The Disney ROFL roles of Robin Williams

in Disney, Disneyland Paris, Movies, Movies & TV, Television, Tokyo Disneyland, Walt Disney World

Disney legend Robin Williams was a master of improv.  His stand-up comedy acts, though not family friendly, were absolutely brilliant.  An accomplished actor, Mr. Williams has appeared in scores of movies and television shows.

His work for the Walt Disney Company is a testament to the actor/comedian’s diverse range of performances.  From the iconic Genie of the lamp in the 1992 Disney release of “Aladdin,” to his voice work as an attraction character, Robin’s contributions to the company are a treasure trove of talent.

Watching Robin Williams perform is a dizzying delight. His madcap comedy routines (he clearly understands cats, for instance) are a perfect snapshot of the actor’s high energy creativity.  That creativity opened doors for him when he appeared “Happy Days,” in the role of Mork from Ork.

“Mork and Mindy,” though dated, is still just as much fun to watch today as it was when the series’ first aired in 1978.  By the time the show went off the air, in 1982, Robin Williams was a well-known name. He would go on to appear in a wide range of entertaining movies and television shows. Genres like comedy, drama, science fiction and animation have all benefited from the brilliant mind of Mr. Williams.

Even within his work for the Walt Disney Company, the scope of his talent is quite diverse and equally impressive.

Paramount Pictures and Walt Disney teamed up to produce “Popeye” in 1982. Though he did make an appearance in the 1977 comedy, “Can I DO it  . . .til I Need Glasses?,” “Popeye” was Robin Williams’ first starring role in a movie and his first film for Disney. While the movie did not do well in the box office, it was the start of Williams’ relationship with Disney.

“Good Morning Vietnam” (1987) told the tale of military disc jockey Adrian Cronauer.  Part comedy, featuring more comedic gold from Robin Williams as the irreverent DJ, and part drama, depicting the horrors of the Vietnam War, the movie was a big hit. Scenes for Cronauer’s Armed Forces Radio Service broadcasts were hilariously improvised by Williams. “GOOOOD MORNING VIETNAM!!” Cronauer’s signature sign on, was also featured in a montage of movie moments for the Great Movie Ride.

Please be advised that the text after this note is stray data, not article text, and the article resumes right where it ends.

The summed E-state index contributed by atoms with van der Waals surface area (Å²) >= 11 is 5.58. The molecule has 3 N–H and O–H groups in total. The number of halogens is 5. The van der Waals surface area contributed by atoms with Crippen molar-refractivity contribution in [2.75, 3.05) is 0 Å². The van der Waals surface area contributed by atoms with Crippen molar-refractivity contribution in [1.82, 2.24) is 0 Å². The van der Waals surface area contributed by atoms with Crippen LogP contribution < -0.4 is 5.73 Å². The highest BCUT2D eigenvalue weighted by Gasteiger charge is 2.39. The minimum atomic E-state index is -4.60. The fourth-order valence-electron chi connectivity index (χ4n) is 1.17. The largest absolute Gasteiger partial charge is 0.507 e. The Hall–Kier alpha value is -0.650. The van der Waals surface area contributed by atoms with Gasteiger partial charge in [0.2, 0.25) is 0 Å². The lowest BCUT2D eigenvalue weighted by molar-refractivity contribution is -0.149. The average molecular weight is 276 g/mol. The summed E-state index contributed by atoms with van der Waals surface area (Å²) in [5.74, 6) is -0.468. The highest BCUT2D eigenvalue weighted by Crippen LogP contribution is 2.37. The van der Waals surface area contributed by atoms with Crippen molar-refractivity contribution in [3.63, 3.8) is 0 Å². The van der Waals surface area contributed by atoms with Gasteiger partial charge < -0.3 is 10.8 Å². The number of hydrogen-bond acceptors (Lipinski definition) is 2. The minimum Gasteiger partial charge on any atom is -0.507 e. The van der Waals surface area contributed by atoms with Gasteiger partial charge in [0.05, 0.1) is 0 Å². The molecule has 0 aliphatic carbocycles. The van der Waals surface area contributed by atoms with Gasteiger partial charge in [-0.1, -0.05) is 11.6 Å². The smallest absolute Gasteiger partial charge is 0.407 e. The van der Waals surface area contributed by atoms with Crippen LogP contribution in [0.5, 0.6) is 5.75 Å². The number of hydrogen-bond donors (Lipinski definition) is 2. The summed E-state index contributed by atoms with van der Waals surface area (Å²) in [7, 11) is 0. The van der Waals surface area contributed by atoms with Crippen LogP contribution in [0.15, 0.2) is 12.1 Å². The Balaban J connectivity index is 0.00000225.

Just as Mork from Ork was his breakthrough acting role; “Aladdin” (1992) provided Robin another vehicle to showcase his brilliant mind.  To entice him to voice the role of Genie, which was written with Williams in mind, one of his comedy routines was animated as Genie.  The sight won Robin over and his improvisational skills found new, animated life.  As Genie, Robin Williams spoofed several celebrities including Jack Nicholson, Arnold Schwarzenegger, Robert De Niro, and Jerry Lewis.  He would reprise the role again for the 1996 sequel, “Aladdin and the King of Thieves.”

1961’s “The Absent Minded Professor” was remade with Robin Williams in the starring role.  “Flubber” was released in 1997.  Professor Phillip Brainard creates a form of living rubber (“Flubber” being short for flying rubber).  Unfortunately, the remake was poorly reviewed and did not do well in the box office.

Underrated and superbly executed drama by Robin Williams in the 1999 movie “Bicentennial Man,” is truly a must-see. The role of Andrew, an MVR-14android who becomes more and more human, is a stellar example of Williams’ serious side.  A modern day Pinocchio, “Bicentennial Man” tackles topics like slavery, immortality and what it’s like to be human.

One film that Robin Williams starred in (voice) was never in movie theaters.  It debuted in Disneyland Pairs (1992), Disneyland Tokyo (1993), and Walt Disney World (1994).  Not only did Robin Williams provide a voice for the film (along with Rhea Perlman), an animatronic robot host was created in his likeness.  “The Timekeeper” (or “Visionarium” as it was called in Paris) was the first Circle-Vision 360 movie to have a structured story.

Robin Williams also appeared, as himself and an animated “lost boy,” to co-host (with Walter Cronkite) a tour of the Disney/MGM Studios animation department.

The relationship between the Walt Disney Company and Robin Williams was not always on the best of terms at times, but that should not overshadow the wonderfully entertaining talents Mr. Williams has brought to several Disney productions.

What is your favorite Robin Williams appearance in a Disney production? Please improvise your selection(s) in the comments below.

Source and Images: Wikipedia, YouTube

in Disney, Disneyland Paris, Movies, Movies & TV, Television, Tokyo Disneyland, Walt Disney World

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